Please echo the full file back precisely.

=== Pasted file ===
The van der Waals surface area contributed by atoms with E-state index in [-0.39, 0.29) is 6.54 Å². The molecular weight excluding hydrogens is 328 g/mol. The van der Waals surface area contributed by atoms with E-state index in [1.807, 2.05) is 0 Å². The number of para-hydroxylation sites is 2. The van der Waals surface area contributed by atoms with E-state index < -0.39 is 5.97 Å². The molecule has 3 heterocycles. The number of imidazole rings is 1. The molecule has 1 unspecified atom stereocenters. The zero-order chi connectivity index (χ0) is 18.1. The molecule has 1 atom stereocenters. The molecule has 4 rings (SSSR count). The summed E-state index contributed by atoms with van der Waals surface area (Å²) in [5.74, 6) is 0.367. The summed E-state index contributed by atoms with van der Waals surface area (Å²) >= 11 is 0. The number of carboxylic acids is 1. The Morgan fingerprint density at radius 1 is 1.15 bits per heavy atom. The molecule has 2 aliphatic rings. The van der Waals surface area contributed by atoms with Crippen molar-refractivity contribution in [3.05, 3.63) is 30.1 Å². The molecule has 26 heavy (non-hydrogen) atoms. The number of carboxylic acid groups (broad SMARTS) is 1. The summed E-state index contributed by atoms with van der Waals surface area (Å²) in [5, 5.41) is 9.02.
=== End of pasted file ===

The van der Waals surface area contributed by atoms with E-state index in [-0.39, 0.29) is 6.54 Å². The molecular weight excluding hydrogens is 328 g/mol. The van der Waals surface area contributed by atoms with E-state index in [1.807, 2.05) is 0 Å². The number of para-hydroxylation sites is 2. The van der Waals surface area contributed by atoms with E-state index < -0.39 is 5.97 Å². The molecule has 3 heterocycles. The number of imidazole rings is 1. The molecule has 1 unspecified atom stereocenters. The zero-order chi connectivity index (χ0) is 18.1. The molecule has 1 atom stereocenters. The molecule has 4 rings (SSSR count). The summed E-state index contributed by atoms with van der Waals surface area (Å²) in [5.74, 6) is 0.367. The summed E-state index contributed by atoms with van der Waals surface area (Å²) >= 11 is 0. The number of carboxylic acids is 1. The Morgan fingerprint density at radius 1 is 1.15 bits per heavy atom. The molecule has 2 aliphatic rings. The van der Waals surface area contributed by atoms with Crippen molar-refractivity contribution in [3.05, 3.63) is 30.1 Å². The molecule has 26 heavy (non-hydrogen) atoms. The number of carboxylic acid groups (broad SMARTS) is 1. The summed E-state index contributed by atoms with van der Waals surface area (Å²) in [5, 5.41) is 9.02.